- For those that are newer to Spring, one download gives you access to a compatible version of every module as a single, logical group. This is exactly like buying a computer with built-in, compatible parts versus buying an empty box and determining part compatibility on your own.
- For those who have worked on a Spring project with multiple modules, the onerous task of testing compatible versions and managing dependencies goes away.
Eating Our Own Dog Food—Upgrading Spring.io to the New Spring IO Platform
The Spring.io website had two main goals—to be the home of each Spring project’s reference information and be a reference application itself. In fact, the Spring.io website was built with Spring Framework, Spring Boot, and Spring Data JPA. The site is an example of how we eat our own dog food by running important production apps with early and current releases of Spring.
In December, Spring Framework 4.0 GA was released with major advances for developer productivity, big data, cloud, REST, and micro-services architectures. A few months later, we open sourced the website as its own project to be used as a reference architecture for Spring users. Code named Project Sagan, it is available on GitHub for general use. In addition, the production website runs on Cloud Foundry with zero-downtime deployments. Most recently, we upgraded the website to JDK 8, and a new case study on the overall development of Spring.io website is now available.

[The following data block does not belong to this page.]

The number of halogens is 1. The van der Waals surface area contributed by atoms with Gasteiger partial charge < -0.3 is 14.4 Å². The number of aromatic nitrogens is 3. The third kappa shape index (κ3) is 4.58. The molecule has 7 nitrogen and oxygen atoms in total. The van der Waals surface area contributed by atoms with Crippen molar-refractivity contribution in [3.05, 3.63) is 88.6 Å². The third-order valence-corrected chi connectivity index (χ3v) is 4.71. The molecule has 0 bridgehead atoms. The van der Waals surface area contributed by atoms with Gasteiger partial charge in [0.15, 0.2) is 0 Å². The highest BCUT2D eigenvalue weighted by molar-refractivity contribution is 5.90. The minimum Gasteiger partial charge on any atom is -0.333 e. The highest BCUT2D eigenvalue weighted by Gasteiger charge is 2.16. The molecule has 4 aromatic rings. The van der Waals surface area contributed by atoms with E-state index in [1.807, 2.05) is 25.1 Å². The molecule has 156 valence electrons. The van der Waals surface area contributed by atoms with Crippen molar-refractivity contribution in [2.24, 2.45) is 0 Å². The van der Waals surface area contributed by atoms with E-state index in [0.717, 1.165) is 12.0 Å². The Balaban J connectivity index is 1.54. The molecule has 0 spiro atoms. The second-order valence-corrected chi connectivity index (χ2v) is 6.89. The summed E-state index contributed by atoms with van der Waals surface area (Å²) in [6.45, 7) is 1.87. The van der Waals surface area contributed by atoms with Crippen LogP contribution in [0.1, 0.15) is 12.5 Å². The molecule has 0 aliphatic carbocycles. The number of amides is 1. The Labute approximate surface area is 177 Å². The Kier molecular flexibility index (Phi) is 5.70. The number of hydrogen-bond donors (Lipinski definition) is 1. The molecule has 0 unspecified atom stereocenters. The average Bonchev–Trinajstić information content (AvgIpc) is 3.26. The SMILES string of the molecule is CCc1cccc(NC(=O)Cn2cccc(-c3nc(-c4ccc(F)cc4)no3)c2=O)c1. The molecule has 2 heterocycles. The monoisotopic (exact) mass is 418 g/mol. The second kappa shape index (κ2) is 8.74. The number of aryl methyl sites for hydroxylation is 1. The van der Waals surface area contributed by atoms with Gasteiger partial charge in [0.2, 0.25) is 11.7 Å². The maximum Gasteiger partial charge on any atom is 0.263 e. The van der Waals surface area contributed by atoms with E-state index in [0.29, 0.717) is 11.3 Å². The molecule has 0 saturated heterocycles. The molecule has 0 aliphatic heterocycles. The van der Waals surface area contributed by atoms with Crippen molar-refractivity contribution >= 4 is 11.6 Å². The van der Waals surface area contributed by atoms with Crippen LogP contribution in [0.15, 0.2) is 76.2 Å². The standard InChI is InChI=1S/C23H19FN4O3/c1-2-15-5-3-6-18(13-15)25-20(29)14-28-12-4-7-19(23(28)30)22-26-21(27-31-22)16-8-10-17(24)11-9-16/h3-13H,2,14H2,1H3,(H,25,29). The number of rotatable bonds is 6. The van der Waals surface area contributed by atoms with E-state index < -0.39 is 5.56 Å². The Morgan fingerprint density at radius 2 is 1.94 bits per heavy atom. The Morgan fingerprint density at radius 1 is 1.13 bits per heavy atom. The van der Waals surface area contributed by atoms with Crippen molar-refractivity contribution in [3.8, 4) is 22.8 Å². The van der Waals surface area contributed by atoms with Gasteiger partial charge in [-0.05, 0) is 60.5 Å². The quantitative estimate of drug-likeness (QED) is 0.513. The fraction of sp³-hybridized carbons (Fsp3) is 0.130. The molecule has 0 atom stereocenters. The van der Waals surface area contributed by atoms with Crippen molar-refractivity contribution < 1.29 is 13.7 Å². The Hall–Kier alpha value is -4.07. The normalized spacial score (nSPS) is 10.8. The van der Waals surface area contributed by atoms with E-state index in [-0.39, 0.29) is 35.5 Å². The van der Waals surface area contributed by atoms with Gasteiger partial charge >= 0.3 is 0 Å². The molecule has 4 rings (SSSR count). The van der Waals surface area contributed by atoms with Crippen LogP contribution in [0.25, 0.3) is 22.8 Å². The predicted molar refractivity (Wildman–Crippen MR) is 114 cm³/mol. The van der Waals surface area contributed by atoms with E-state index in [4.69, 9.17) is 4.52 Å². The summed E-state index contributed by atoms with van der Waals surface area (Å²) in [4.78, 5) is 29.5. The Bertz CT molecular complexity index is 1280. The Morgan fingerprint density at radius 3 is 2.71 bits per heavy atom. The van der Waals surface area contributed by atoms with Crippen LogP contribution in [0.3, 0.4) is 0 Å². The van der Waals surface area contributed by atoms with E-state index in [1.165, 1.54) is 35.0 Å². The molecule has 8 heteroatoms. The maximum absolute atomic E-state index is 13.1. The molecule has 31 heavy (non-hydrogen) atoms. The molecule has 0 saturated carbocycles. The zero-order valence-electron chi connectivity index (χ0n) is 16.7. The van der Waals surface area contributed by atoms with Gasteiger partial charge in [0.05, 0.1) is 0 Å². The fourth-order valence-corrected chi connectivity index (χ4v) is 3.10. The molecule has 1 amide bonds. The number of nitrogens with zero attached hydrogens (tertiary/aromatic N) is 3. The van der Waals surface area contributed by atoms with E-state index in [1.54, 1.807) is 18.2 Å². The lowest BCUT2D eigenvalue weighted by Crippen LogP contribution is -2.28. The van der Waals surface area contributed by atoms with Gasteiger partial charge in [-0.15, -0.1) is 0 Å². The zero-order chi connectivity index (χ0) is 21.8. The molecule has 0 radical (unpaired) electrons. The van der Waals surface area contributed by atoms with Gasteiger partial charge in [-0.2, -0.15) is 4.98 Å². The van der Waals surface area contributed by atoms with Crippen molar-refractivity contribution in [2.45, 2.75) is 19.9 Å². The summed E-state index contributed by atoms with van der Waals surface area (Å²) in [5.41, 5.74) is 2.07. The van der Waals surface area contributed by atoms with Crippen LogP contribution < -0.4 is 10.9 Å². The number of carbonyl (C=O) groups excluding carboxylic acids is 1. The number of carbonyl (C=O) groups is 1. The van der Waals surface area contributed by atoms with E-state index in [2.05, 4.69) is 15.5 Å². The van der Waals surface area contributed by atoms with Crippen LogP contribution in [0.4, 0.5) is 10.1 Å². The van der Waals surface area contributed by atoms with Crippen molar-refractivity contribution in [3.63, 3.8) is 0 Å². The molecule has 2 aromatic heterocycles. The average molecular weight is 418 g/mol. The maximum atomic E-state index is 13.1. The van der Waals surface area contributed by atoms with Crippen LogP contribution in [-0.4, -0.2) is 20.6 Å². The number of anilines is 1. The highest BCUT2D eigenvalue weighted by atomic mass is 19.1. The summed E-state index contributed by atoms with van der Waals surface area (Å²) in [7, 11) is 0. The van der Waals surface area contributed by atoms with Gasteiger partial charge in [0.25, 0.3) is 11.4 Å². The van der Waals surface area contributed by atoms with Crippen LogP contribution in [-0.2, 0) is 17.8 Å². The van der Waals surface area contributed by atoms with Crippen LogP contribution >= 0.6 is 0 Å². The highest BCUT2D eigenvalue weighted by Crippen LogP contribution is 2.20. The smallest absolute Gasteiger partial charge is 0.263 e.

With the GA release of Spring IO Platform V.1.0, we expect to also upgrade Project Sagan and the Spring.io website in the next week. We will be the first company to show how an upgrade will consumerize our Java development and build for Spring. Of course, should we choose to extend Project Sagan, there’s no guesswork about what versions to use—we will get compatible access to the entire set of Spring projects.
The Benefits of Upgrading or Using the New Spring IO Platform V.1.0